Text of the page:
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Gillard Chooses Nova Peris For ALP NT Senate Seat; Crossin Dumped

In what she described as a “captain’s pick”, Prime Minister Julia Gillard has backed former Olympian Nova Peris for ALP Senate preselection in the Northern Territory.

PerisTrish Crossin has been dumped as Labor’s Northen Territory senator. A strong supporter of former leader Kevin Rudd, Crossin has been in the Senate for fifteen years.

At a joint press conference with Peris, Gillard said she had invited Peris to join the ALP and contest the NT Senate poll. “There has never been an indigenous Australian who has served as a federal Labor representative,” Gillard said. “I am determined that at the 2013 election we change that. I have asked the Federal National Executive of the Labor Party to work with me on achieving this.”

Gillard said Peris was the first Aboriginal Australian to win an Olympic gold medal. She praised Peris’s “grit and determination” as well as “the work she has done since her sporting career on building opportunities for young Australians, on focusing on the health of children, on focusing on the educational opportunities of children”.

Senator Trish Crossin issued a statement to the media confirming Gillard told her on Monday evening of the decision to endorse Peris. She said the decision was taken “without consultation or negotiation with the NT branch of the ALP or my input”. Crossin said she had long believed “the preselection should always be a matter for NT Labor branch members to decide”.

Statement by Prime Minister Julia Gillard.

PM Endorses Nova Peris as NT Senate Candidate

Today I have asked the National Executive of the Australian Labor Party to endorse Nova Peris OAM as a candidate for the Senate in the Northern Territory.

Australians first came to know Nova as an outstanding Olympic and Commonwealth Games medallist.

Since then, Nova has devoted her career to working with young people and indigenous Australians across the country.

Her passion for health and education makes her the right choice to succeed Senator Trish Crossin.

I look forward to working with Nova as she works hard over the coming months to become the endorsed candidate and ultimately, the first Aboriginal woman to enter the Parliament of Australia.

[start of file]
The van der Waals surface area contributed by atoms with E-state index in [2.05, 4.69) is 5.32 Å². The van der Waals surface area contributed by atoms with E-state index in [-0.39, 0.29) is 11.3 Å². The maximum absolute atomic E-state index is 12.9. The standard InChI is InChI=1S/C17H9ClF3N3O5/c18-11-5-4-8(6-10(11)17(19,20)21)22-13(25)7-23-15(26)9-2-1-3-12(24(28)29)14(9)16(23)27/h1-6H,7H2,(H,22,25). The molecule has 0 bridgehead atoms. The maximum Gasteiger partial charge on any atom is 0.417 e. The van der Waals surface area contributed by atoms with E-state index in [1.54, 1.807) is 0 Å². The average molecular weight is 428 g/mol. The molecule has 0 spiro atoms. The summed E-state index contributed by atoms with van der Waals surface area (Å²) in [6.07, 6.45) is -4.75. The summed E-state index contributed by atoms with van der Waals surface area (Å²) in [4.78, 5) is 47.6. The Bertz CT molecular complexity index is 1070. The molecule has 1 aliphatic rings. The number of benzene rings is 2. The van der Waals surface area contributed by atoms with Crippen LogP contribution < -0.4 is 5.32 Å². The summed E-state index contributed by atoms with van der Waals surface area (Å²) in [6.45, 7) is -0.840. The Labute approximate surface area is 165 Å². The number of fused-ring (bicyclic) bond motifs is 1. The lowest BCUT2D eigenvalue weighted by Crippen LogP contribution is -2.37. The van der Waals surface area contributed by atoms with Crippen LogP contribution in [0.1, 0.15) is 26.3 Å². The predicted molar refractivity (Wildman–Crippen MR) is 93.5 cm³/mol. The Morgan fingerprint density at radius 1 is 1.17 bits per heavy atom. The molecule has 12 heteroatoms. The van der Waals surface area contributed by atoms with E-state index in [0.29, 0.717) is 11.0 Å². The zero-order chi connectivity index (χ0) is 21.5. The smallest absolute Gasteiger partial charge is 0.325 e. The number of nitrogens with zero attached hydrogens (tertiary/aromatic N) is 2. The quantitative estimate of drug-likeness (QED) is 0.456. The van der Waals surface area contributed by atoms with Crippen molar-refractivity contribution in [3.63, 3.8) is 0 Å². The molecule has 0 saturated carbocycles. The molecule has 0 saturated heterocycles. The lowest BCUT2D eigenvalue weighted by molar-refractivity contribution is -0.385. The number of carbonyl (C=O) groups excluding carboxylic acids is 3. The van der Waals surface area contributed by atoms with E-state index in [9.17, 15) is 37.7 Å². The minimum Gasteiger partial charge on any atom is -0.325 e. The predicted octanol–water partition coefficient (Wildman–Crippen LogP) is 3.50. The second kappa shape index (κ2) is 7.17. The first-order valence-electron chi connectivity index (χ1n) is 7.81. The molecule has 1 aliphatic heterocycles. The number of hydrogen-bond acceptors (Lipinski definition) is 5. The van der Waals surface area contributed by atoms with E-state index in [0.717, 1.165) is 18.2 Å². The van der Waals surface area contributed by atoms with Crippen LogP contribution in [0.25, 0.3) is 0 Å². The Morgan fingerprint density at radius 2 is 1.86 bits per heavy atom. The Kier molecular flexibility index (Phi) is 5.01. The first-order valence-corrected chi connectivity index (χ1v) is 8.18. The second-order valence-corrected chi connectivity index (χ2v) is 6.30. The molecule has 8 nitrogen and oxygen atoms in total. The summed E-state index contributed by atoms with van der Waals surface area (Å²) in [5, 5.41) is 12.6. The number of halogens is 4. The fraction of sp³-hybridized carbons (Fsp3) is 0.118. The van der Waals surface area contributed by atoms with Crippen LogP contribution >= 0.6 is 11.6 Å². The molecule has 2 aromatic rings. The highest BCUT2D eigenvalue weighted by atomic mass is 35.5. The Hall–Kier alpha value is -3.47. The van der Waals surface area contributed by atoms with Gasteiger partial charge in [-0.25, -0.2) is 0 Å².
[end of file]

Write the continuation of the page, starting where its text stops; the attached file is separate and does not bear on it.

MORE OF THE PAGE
I pay tribute to Senator Crossin for her extraordinary contribution to the Northern Territory, the Australian Parliament and to her advancement of indigenous Australians.

Trish has been a highly effective, selfless and tireless advocate for the communities she has been proud to represent since 1998.

As a teacher, a unionist representing teachers and lecturers, and as a Parliamentarian, Trish has been a significant contributor to the debates and policy development in our Parliament and particularly the opportunities that education provides for indigenous children and youth.

This is a record that extends back to 1981 when she first arrived in Yirrkala on the Gove Peninsula as a school teacher.

Trish has a long commitment and an outstanding record of service to the questions of constitutional reform and rights for the residents of the Territory and the recognition of indigenous Australians in our constitution.

She has been a true role model for Labor people, unionists, women and all Australians with a sense of social justice.

I thank her for her service and look forward to her continuing contribution to national and Territory life.

Transcript of Julia Gillard and Nova Peris joint press conference at Parliament House, Canberra.


Gillard: I’m here today to say that as Federal Labor leader I am very proud of the Labor Party’s track record in working with and for indigenous Australians.

From the days in which Gough Whitlam trickled dirt into the hand of Vincent Lingiari to signal our understanding of land rights, I believe our political party has much to be proud of.

Gough Whitlam’s work was carried on by other Labor Governments.

We all remember Prime Minister Hawke handing Uluru back to back to its indigenous owners.

We all remember the work of Prime Minister Keating after the Mabo and Wik decisions and his powerful Redfern speech.

We all remember the remarkable moment when Prime Minister Rudd apologised to the stolen generations and when he launched the Closing the Gap strategy, which focuses on indigenous disadvantage and changing lives.

As Federal Labor leader I am very proud of that work but I have also been very troubled that we have never been able to count amongst our number an indigenous Australian.

There has never been an indigenous Australian who has served as a federal Labor representative.

I am determined that at the 2013 election we change that.

And that’s why I am very proud to be standing here with Nova Peris and to be in a position to announce that I have invited Nova to join the Australian Labor Party, and I have invited her to seek preselection for the Senate in the Northern Territory.

I have asked the Federal National Executive of the Labor Party to work with me on achieving this.

Nova is a household name. Many would remember Nova’s sporting triumphs.

I think what they show is grit and determination to get things done and I am very admiring of that grit and determination.